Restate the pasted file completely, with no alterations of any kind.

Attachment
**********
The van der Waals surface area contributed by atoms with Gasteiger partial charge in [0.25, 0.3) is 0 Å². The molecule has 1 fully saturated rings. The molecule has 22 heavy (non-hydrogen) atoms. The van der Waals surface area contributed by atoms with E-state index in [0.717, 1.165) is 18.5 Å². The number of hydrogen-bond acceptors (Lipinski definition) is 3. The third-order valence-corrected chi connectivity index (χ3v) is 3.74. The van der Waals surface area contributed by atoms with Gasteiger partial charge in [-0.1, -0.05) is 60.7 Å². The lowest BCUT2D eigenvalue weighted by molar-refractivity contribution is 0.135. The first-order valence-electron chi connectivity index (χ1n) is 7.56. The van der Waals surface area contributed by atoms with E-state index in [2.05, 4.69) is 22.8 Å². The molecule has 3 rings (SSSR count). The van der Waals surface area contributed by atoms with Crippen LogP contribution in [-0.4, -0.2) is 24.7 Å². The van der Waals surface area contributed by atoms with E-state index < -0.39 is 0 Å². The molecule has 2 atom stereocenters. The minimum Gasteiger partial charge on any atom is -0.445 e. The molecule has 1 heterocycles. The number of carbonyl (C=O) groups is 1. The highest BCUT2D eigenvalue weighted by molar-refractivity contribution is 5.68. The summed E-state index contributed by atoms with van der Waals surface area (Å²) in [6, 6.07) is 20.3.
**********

The van der Waals surface area contributed by atoms with Gasteiger partial charge in [0.25, 0.3) is 0 Å². The molecule has 1 fully saturated rings. The molecule has 22 heavy (non-hydrogen) atoms. The van der Waals surface area contributed by atoms with E-state index in [0.717, 1.165) is 18.5 Å². The number of hydrogen-bond acceptors (Lipinski definition) is 3. The third-order valence-corrected chi connectivity index (χ3v) is 3.74. The van der Waals surface area contributed by atoms with Gasteiger partial charge in [-0.1, -0.05) is 60.7 Å². The lowest BCUT2D eigenvalue weighted by molar-refractivity contribution is 0.135. The first-order valence-electron chi connectivity index (χ1n) is 7.56. The van der Waals surface area contributed by atoms with E-state index in [2.05, 4.69) is 22.8 Å². The molecule has 3 rings (SSSR count). The van der Waals surface area contributed by atoms with Crippen LogP contribution in [-0.4, -0.2) is 24.7 Å². The van der Waals surface area contributed by atoms with E-state index < -0.39 is 0 Å². The molecule has 2 atom stereocenters. The minimum Gasteiger partial charge on any atom is -0.445 e. The molecule has 1 heterocycles. The number of carbonyl (C=O) groups is 1. The highest BCUT2D eigenvalue weighted by molar-refractivity contribution is 5.68. The summed E-state index contributed by atoms with van der Waals surface area (Å²) in [6, 6.07) is 20.3.